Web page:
- Associated Press - Tuesday, November 24, 2015

RENO, Nev. (AP) - A federal judge in Nevada is postponing a decision on whether to block U.S. regulations protecting the greater sage grouse, partly because she’s not clear if the rules are really to blame for delays in construction of a rural water supply tank near Great Basin National Park along the border with Utah.

U.S. District Judge Miranda Du granted an extension so lawyers can file additional briefs to supplement arguments they made last week during a two-day hearing in Reno. That means she won’t rule before Christmas on the request by nine Nevada counties and two mining companies to issue a temporary injunction freezing the regulations.

White Pine County officials say the new rules have thrown a monkey wrench in their plans to replace a leaking water tank posing a health and safety threat in the town of Baker about 40 miles southeast of Ely and 5 miles west of the Utah line.

Du wants more details on other factors the government says are contributing to any possible delay, including the need to conduct an archaeological survey after Native American artifacts were found in the area.

Du said the plaintiffs submitted a letter from the chairman of the Baker Water and Sewer General Improvement District as evidence in the case just before last week’s hearing that says the community is “currently foreclosed from building the urgently needed storage tank” as a result of the grouse protections.

The letter “raises more questions than it answers,” the judge said in extending the filing deadlines to Dec. 28.

District Chairman David Sturlin said the project was put on the fast track earlier this year after the U.S. Bureau of Land Management indicated an environmental impact statement would not have to be completed to grant a right of way on federal land necessary to build a new tank adjacent to the existing one.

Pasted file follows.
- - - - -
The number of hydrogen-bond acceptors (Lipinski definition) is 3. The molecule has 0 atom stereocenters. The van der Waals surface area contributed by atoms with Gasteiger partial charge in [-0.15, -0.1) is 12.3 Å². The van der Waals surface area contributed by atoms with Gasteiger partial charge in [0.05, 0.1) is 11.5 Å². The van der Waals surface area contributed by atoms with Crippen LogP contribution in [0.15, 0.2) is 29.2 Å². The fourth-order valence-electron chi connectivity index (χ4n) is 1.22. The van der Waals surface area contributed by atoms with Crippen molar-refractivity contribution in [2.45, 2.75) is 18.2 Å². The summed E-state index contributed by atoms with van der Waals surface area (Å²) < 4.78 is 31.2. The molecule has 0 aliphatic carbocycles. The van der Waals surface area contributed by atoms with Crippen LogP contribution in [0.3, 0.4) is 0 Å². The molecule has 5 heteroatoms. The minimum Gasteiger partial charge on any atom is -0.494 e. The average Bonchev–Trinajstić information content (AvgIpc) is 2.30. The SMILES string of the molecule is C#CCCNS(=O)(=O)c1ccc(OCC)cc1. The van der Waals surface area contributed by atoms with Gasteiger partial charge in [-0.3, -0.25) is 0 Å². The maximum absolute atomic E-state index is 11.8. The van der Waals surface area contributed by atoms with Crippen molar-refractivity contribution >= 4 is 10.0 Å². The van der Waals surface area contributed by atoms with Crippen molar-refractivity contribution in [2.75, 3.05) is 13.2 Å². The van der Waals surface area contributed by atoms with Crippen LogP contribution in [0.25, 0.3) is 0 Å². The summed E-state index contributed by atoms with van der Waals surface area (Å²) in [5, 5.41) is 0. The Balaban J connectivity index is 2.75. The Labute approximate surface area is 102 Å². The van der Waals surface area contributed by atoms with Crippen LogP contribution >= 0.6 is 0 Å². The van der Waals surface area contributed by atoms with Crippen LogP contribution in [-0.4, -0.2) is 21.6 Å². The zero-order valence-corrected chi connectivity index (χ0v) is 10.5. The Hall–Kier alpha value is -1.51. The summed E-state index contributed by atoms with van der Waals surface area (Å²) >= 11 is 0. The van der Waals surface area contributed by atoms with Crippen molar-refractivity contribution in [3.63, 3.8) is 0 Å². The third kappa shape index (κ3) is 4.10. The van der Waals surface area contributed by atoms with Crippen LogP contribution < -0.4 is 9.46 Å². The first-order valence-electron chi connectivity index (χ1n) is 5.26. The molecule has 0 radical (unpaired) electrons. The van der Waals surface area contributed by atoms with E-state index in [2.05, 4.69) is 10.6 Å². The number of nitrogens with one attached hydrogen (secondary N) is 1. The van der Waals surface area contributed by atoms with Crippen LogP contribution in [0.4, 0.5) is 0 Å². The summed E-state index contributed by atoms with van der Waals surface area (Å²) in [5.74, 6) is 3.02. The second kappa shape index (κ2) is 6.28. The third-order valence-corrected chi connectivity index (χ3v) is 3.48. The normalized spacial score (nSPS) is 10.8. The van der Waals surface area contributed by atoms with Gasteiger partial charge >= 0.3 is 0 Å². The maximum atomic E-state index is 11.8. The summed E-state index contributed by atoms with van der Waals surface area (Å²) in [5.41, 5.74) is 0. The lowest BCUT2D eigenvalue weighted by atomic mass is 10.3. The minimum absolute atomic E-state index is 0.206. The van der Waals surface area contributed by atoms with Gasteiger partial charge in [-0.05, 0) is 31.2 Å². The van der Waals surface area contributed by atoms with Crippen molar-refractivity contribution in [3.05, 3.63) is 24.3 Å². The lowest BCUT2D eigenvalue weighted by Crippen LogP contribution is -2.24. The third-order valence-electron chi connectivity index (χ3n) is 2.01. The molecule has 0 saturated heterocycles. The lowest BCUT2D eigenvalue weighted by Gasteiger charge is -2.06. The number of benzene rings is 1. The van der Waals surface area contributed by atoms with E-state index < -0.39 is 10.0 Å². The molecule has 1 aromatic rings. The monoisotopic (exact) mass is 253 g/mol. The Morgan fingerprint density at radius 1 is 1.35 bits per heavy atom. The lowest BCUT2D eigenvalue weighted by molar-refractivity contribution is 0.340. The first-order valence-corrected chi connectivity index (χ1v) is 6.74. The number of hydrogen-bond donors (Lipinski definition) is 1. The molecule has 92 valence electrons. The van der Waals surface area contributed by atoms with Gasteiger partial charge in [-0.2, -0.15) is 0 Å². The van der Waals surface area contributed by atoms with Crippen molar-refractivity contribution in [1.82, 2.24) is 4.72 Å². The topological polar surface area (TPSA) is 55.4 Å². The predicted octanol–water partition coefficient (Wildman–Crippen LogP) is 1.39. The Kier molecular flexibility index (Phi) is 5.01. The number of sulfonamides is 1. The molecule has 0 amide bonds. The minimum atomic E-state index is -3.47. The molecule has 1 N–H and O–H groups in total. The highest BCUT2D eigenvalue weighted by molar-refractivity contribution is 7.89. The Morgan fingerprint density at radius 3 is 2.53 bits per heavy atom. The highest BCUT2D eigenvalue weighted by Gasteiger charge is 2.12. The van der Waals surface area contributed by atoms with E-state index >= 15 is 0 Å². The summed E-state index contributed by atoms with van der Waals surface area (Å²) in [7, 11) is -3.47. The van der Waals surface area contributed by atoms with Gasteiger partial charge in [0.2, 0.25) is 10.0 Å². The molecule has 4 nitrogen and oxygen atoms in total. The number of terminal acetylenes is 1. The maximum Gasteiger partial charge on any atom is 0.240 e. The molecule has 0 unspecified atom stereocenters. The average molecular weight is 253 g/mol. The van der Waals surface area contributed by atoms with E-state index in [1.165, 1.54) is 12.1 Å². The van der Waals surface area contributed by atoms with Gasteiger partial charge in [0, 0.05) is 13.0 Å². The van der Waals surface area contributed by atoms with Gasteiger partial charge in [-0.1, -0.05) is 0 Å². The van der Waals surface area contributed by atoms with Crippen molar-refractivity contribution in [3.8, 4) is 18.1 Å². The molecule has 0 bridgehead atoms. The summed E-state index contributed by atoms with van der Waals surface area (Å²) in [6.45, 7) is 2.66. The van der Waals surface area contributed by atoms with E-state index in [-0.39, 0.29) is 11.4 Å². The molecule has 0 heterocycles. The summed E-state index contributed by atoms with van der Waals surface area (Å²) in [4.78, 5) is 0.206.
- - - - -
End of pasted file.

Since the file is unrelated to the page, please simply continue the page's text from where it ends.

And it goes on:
But he said that after the new land planning amendments were issued in September, the agency changed its mind and indicated it would have to consider the matter further because the area has been identified as containing important habitat for sage grouse.

“It is now over a month since the sage grouse monkey wrench was thrown into the works. Our tank replacement project is now on indefinite hold,” Sturlin wrote in the Nov. 9 letter.

“The BLM expressed that they could not provide us with a timeline as to when the required surveys will be complete, leaving our tank replacement project in limbo,” he said. “With the storage tank leak getting progressively worse, it is just a matter of time before bacteria enters the water supply and puts the community at risk, not to mention the potential loss of fire protection.”

Du said she wants more details to prove the project was expected to be exempted from environmental review. She wants to know “the status of such review and the resulting delay, if any.”

Justice Department lawyers said an exemption can be granted if the project developers can show it would have a net gain in conservation of sage grouse habitat, or if the developers could establish that it would have no direct or indirect impact on the bird.

Amy Lueders, the Bureau of Land Management’s Nevada state director, testified at the hearing that the adoption of the planning amendments was a critical factor in Interior Secretary Sally Jewell’s decision in September denying the grouse protection under the Endangered Species Act. “If we kept doing what we were doing, we likely would have ended up with a listing,” Lueders said.

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